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White House report predicts lukewarm job growth in 2010

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A new White House forecast projects that the economy will add jobs at a sluggish pace this year, which will not help improve unemployment, according to The Washington Post.

The economic agenda in the annual Economic Report of the President includes overhauling health care, restructuring financial regulation and dealing with long-term budget deficits. However, the forecast data shows that the economy could be functioning well below its potential for years.

The U.S. is expected to add an average 95,000 jobs this year, which is slightly below the number economists believe is necessary to keep up with population growth. The unemployment rate is expected to fall slowly, averaging 8.2 percent in 2012 when President Obama will be up for re-election.

The economy has had some good news recently with a sharp decline in the number of new jobless claims during the first week of February and the unemployment rate dropping to 9.7 percent in January from 10 percent in December 2009. The report forecasts an average unemployment rate of 10 percent in 2010.

Still, though many economists believe the recession ended during summer 2009, only 12 percent of Americans agree. And only 45 percent of Americans believe the economy has begun to recover.

Obama's advisers say they intentionally were conservative when developing the forecast and believe legislation being considered in Congress could generate jobs and improve the situation.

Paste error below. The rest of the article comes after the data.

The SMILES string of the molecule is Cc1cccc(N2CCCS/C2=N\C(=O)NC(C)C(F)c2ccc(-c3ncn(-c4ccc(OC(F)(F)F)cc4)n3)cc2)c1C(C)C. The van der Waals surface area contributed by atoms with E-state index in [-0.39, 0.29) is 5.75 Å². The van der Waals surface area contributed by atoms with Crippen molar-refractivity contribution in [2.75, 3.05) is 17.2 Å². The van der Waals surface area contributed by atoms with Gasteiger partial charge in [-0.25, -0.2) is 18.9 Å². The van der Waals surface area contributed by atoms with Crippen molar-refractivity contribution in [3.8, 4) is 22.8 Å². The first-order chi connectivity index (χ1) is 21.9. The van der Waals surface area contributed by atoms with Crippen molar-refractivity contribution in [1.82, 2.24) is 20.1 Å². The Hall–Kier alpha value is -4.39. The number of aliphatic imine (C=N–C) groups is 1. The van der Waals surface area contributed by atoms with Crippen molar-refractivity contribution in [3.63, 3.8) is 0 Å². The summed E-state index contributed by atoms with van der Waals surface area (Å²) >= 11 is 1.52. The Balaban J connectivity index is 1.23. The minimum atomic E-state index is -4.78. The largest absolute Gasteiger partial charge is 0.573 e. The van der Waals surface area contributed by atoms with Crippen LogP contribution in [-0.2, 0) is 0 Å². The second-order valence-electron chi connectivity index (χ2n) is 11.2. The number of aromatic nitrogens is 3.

"There is a lot of uncertainty as we still don't know what form any further targeted initiatives on jobs might take," says Christina Romer, chairman of the White House Council of Economic Advisers. "I think something along the lines of a new jobs tax credit could have tremendous upside potential and really ignite private-sector hiring."

The report also details the administration's proposal to stabilize the budget deficit at about 3 percent of the gross domestic product (GDP), arguing that the level of deficits would allow the U.S.' debt-to-GDP ratio to remain stable at about 70 percent. Although the debt load would be high by U.S. standards, it is not unheard of in other large industrial countries.

"A debt-to-GDP ratio of about two-thirds is comfortably within the range of historical and international experience," the report states. "It represents substantial fiscal discipline relative to the trajectory the administration inherited."


2/12/2010

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